The crowds were sparse and the enthusiasm spotty as Edward M. Kennedy and George Bush campaigned around Maryland yesterday in hope of a victory in Tuesday's presidential primary.
The primary is crucial for both Democrat Kennedy and Republican Bush if they are to have any chance in overtaking Jimmy Carter and Ronald Reagan for their party's nominations, but neither candidate had much to be encouraged by.
Bush, on the last leg of a two-day campaign tour of the state, shook hands with scores of early morning commuters on their way downtown from the New Carrolton Metro station.
In the hours that followed Bush's campaign staff whisked the Republican candidate from a breakfast in Lanham in Prince George's County to a food market, a senior citizens center, and a rotary club lunch in Annapolis. aBut while his pronouncements were greeted with applause at every stop. The enthusiasm was minimal.
So, in fact, were the crowds. About 100 people gathered for the Ramada Inn breakfast where Bush was introduced by Republican Rep. Marjorie Holt, a popular four-term congress-woman from Anne Arundel County who earlier this year endorsed the former CIA director.
That, however, was the largest group of the day to assemble solely to hear Bush speak. And while they stood and clapped as the candidate entered and when he left, they showed little response as Bush reiterated his determination to stay in the race for the nomination, despite front-runner Ronald Reagan's commanding lead.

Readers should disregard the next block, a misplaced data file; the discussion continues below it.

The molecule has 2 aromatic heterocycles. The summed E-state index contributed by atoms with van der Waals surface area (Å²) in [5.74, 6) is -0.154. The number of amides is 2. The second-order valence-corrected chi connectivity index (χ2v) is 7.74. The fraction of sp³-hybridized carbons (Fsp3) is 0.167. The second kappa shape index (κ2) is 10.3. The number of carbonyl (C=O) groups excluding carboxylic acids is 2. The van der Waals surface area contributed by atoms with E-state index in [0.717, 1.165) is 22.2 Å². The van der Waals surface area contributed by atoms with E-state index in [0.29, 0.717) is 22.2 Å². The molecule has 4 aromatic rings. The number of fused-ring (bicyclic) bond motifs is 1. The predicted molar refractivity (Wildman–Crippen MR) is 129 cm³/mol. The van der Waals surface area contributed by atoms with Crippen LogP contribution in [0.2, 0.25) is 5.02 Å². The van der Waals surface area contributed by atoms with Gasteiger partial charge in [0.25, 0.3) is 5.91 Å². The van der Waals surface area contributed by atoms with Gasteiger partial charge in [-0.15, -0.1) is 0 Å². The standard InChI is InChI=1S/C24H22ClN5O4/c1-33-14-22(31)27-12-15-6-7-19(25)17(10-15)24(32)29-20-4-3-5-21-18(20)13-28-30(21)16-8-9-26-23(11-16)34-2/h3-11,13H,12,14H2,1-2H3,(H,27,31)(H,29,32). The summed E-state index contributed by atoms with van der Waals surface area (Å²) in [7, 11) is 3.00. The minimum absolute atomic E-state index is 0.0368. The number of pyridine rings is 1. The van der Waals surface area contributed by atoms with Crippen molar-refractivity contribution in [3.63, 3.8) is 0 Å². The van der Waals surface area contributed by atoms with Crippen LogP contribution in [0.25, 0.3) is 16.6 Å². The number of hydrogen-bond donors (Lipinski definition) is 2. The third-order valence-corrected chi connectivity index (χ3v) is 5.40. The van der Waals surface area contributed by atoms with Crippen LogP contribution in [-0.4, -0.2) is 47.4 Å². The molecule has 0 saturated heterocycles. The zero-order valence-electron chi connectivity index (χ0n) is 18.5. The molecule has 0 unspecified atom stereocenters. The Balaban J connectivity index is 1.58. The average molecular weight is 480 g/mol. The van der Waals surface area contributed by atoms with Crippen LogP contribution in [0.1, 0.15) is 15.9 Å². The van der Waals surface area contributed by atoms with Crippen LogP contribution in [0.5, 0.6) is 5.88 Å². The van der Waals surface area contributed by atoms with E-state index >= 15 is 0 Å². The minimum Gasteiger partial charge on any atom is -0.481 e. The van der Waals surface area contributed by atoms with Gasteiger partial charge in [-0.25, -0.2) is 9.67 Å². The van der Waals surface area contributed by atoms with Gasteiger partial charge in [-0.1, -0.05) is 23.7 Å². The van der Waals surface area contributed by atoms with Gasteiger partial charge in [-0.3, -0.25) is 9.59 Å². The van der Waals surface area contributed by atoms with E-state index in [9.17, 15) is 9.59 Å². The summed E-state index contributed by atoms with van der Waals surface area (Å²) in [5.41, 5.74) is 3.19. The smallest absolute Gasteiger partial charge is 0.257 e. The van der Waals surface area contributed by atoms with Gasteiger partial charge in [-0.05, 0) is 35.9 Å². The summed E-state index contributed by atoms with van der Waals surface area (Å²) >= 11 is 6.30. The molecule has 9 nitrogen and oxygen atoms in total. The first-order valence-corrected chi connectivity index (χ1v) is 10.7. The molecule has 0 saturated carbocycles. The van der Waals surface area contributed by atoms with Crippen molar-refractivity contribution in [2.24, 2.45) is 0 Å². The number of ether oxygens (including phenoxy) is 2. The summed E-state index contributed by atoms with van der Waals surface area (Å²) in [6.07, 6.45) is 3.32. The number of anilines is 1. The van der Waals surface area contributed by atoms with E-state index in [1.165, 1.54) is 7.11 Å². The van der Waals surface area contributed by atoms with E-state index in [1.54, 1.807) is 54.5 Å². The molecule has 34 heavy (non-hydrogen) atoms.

Meanwhile, the cold, drizzling weather and President Carter's ever-growing lead in the race for the Democratic presidential nomination apparently hindered Kennedy's ability to draw a crowd.
In stops at the Baltimore docks and in Little Italy, small gatherings of about 40 people awaited Kennedy's motorcade and fought for a chance to shake his hand. Most of those among them said they still hold out strong hopes for his candidacy.
About 20 steelworkers who met Kennedy at the Locust Point Pier complained about the layoff of 2,000 workers at the Sparrows Point Bethehem Steel plant. A shipbuilders union executive complained of dwindling federal susidies that he said have crippled his industry.
Both groups said they blame the Carter administration for their problems in Baltimore. "There's Mr. Carter's foreign policy over there," yelled shipbuilder Leo Chaillow as he pointed to a huge Japanese ship docked in the port, loaded with tons of Japanese steel nails for delivery in the Baltimore area.
Kennedy seized on the issues, blaming the Carter administration for policies that encourage the "dumping" of foreign industrial products in the United States. He said the policies lead inevitably to layoffs.
A longshoreman unloading the boat said he is not disturbed by the influx of foreign products since, "We don't care where it comes from, as long as we have something to load or unload."
But Kennedy warned that during an economic slowdown, "it isn't going to take long before it affects the job here in the port."